Faith CoLab: Tapestry of Faith: Sing to the Power: A Social Justice Program for Children Grades 4-5

A Sea of Pink

Scott was nervous on his first day of junior high school. Junior high started with the fifth grade in his town. He was going to be among the youngest kids in school, and everything was new to him. He had loaded his back pack with all the things on the back to school list and his favorite lunch and snacks. He even wore his favorite pink tee-shirt for good luck.

When he got off of the bus and starting walking into the school he realized how big the seventh and eighth graders were. He sure hoped he got his growth spurt soon. He didn't see any of his friends. Inside the school, he followed signs to his new homeroom, Room 205. Suddenly he felt himself being slammed into the lockers on the side of the hall. When he looked up there were at least five older kids looking down on him. "Hey, girly boy," the tallest one scowled. "Boys don't wear pink in this school. You hear?" "Yeah," said another with a really deep voice, "and if you do it again you're gonna get a beating." The first boy grabbed him by the back pack and lifted him off the ground.

A teacher's voice called, "Break it up and keep moving."

The gang of boys moved off. Scott looked up. It didn't seem as if the teacher had even seen him in the middle of that. But several other students did. Two equally tall boys came walking over to Scott. He started to walk away but one of them put out his hand. "Hey, man, it's okay. I'm Travis."

"I'm David," said the other boy. "We saw what happened back there. What did those kids say to you?"

Scott told them what had happened, and the threat they had made.

"That's ridiculous," said Travis. "You can wear whatever you want to this school."

Travis and David walked Scott to his homeroom. "We'll be keeping an eye out for you Scott," they promised him.

That day after school Travis and David went back to David's house. "It makes me so mad that a few bullies tell everyone what they can and can't wear. We should do something about that," said David.

"Yeah, but what can we do?" asked Travis.

"We could tell the teachers," David suggested.

"Yeah but they'd still do it on the bus, or at recess, or after school," said Travis.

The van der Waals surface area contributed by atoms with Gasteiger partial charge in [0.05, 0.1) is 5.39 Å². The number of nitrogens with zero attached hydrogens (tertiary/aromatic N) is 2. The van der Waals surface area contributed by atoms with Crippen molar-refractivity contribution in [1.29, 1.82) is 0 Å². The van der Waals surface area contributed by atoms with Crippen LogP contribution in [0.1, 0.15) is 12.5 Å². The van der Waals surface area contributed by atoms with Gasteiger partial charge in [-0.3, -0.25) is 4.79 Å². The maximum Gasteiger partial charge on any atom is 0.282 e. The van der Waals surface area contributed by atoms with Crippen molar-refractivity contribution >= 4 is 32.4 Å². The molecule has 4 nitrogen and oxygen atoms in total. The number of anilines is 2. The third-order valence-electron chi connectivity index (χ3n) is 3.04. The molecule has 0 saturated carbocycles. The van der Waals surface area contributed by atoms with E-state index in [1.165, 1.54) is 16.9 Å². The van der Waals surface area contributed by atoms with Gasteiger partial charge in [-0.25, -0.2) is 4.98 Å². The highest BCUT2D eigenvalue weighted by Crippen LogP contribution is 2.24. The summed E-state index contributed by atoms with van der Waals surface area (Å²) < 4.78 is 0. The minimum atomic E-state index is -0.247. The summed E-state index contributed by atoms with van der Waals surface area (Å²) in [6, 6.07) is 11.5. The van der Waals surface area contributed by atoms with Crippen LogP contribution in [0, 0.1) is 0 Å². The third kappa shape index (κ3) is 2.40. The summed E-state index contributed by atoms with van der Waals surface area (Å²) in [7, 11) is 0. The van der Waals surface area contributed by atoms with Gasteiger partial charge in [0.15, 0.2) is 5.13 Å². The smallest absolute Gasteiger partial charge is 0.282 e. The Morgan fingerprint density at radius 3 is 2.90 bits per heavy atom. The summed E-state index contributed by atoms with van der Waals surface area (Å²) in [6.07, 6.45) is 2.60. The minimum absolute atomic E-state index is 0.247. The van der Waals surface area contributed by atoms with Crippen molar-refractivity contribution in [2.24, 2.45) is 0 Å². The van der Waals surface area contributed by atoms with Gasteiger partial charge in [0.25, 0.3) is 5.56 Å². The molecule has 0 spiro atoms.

"We need to take it to the people!" David suggested.

"Yeah," said Travis, a look of excitement growing on his face. "Hey, I have an idea! Let's ask our friends if they will wear pink on Monday."

"Yeah," smiled David, "not just our friends, but everyone."

"Excellent," grinned Travis, "I can see it now, a sea of pink!"

They called their friend Adam to tell him the plan. He suggested they go to the mall to buy a whole bunch of pink tee-shirts. They asked their friends to chip in and bought 75 tee-shirts for kids who didn't have pink. Then they decided to send out the word to everyone in the school. Just about everyone was on Facebook. The word spread fast.

That next Monday, David and Travis were at school early, with their boxes of 75 pink tee-shirts. Many kids got off of the bus with pink tee-shirts on, and those who didn't got to take one from the boxes. Travis and David also brought pink fabric, and some kids used it to make pink armbands. One kid brought a pink basketball to recess. At least 415 of the students in the school—over half the kids, both boys and girls—wore pink.

That day in school the bullies were mad. They gave the kids in pink dirty looks and one of them even threw a chair in the cafeteria, but people just laughed. The bullies knew that the boys had gotten their message across—a message about bullying and people looking out for each other. It made almost everyone in the school feel happier.

And what about Scott? He wore his favorite pink tee-shirt to school that Monday, underneath his sweatshirt. When he got off the bus and saw how many kids wore pink, he took off his sweatshirt and wore his "good luck" tee-shirt proudly.

About the Author

Elisa Davy Pearmain

Elisa Davy Pearmain has been a professional storyteller for over 25 years. She received her Masters in Education from Lesley University in Creative Arts in Education. She has been a storyteller-in-residence for the Boston Public Schools and has taught teachers to integrate storytelling across the...

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